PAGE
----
It's no secret that dance and electronic music have been firmely partnered alongside visual arts and entertainment - from dubstep to hip hop and beyond. the art of VJ'ing and mixing music and video in tandem is no longer a yarn of the future - electronic music is not just about hearing the music, but rather something that you can watch too. Addictive TV (the partnership of Graham Daniels & mash-up guru Mark Vidler) was once described as an 'avalanche', creating multi-screen visual set-ups that act as a medium for their mixed-up palette of sounds. In the process they'e gained fans across the globe, and also premiered their latest set up at The Amsterdam Dance Event. Pulse investigated further ahead of their appearance tonight at Hexstatic's Holotronica 3D gig...

Please introduce yourselves and a brief idea on how you came up with the concept of Addictive TV? Grahame: Addictive TV’s really developed over the last decade in different stages as oppose to being created one sunny morning. Back in the day, I was producing television in the UK, like the ITV1 music series Mixmasters but was also VJing in clubland at the same time and performing AV shows in an earlier incarnation of Addictive TV when mine and Mark’s paths first crossed only back in 2005!

Mark: Yeah, I'd been mashing up and producing bootlegs for quite a few years at that point with my Go Home Productions project and EMI had gone to my management to see if I was interested in making a cleared album of mash-ups, which eventually ended up being my Mashed album in 2006, and EMI had asked Graham to direct the music video for the track 'Rapture Riders' mashing Blondie's 'Rapture' with 'Riders on the Storm' by the Doors and the rest, as they say, is history…!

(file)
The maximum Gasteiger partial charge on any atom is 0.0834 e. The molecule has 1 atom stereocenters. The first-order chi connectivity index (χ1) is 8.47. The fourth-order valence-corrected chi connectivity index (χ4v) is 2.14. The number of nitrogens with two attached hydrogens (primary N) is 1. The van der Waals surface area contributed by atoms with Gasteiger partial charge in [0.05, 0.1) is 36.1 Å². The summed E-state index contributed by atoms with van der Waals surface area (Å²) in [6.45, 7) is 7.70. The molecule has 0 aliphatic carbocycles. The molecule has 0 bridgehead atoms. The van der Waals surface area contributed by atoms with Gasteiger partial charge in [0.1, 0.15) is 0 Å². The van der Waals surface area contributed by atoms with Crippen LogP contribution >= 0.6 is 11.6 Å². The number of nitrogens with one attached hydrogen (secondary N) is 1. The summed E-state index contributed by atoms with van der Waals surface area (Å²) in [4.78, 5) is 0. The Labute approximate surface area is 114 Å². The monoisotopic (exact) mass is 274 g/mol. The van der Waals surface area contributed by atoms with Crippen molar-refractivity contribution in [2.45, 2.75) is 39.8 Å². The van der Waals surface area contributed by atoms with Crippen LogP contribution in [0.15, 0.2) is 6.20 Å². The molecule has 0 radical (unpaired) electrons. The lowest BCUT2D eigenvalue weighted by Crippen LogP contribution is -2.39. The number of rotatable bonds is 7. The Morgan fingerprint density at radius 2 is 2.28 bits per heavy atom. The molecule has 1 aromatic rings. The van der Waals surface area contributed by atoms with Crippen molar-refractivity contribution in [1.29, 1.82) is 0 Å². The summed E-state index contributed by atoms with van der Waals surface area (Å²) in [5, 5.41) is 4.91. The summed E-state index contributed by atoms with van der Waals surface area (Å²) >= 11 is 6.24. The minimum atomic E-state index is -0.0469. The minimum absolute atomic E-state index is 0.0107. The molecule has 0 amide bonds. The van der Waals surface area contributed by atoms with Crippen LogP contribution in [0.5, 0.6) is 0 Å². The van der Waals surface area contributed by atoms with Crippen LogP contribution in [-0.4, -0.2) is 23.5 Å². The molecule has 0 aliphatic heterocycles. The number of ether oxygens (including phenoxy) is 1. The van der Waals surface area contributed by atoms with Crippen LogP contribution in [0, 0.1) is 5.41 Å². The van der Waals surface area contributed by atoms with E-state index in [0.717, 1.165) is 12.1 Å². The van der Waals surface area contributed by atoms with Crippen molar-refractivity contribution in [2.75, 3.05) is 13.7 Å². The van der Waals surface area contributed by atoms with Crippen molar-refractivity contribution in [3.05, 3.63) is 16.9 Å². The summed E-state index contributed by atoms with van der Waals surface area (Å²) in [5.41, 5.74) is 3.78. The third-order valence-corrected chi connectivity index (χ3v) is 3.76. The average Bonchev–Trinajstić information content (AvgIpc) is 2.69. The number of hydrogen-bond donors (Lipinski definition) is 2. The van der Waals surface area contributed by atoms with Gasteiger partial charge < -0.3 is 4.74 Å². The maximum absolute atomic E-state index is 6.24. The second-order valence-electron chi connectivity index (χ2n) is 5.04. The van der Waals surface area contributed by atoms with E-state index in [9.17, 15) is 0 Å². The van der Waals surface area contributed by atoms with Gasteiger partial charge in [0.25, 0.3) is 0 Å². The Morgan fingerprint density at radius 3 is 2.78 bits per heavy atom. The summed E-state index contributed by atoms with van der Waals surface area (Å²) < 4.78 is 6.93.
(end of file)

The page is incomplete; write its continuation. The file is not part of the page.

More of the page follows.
Blending audio and visual is becoming more intuitive - what equipment do you use? Mark: Well for creating work in the studio, I’d love to say it’s highly secretive and experimental software but in reality it’s Sony’s AcidPro, Ableton Live, Adobe’s PremierPro and After Effects - nothing unusual or out of the ordinary.

Graham: And for our live work, this year we've begun using a new customised set-up, working with the software designers from Resolume in Holland and with Native Instruments in Germany using a special version of Resolume's Arena software in conjunction with Native Instruments' Traktor with two MacBookPros wired up together, which is working out great, we unveiled it recently at this year's Amsterdam Dance Event conference, where we did a show and also gave a talk with the guys from Resolume.

It must be a lot easier than when you first started? Did you use different equipment? Graham: Yes, absolutely. For many years we used the Pioneer DVJ-1000 DVD turntables which we actually helped with development of for Pioneer - in fact we were the very first people in Europe to be given the huge original DVJ-X1 prototype turntable back in 2003! They were revolutionary - and still are to a degree.

What sort of sound can you expect from an Addictive TV set? Mark: Loud beats and thrashing guitars - but all chopped up into tiny bits and re-assembled! Hard to categorise, but our work can be pretty intricate, using a lot of cut up and micro edits fusing everything from fidget to drum ‘n’ bass, and even rock, but all totally AV.

Graham: Yeah, and we've created a lot of new work in the last year or so, some of it will be the first time we've played it in London. Like a remix of Jack Black's band Tenacious D from their Pick of Destiny movie, and a drum 'n' bass remix we did of a well known Bollywood tune. In the summer we also finished a new mash-up of Daft Punk and Kraftwerk ('Robot Rock' and 'The Robots') with all the Transformers movies - so called it Daftwerk Transformation. Played it for the first time at a big festival in Switzerland and the crowd went mental!

Do you ever miss playing a simple DJ set? Mark: Nah, did enough of that in my mash-up days, and now see straight DJing as soooo 20th Century!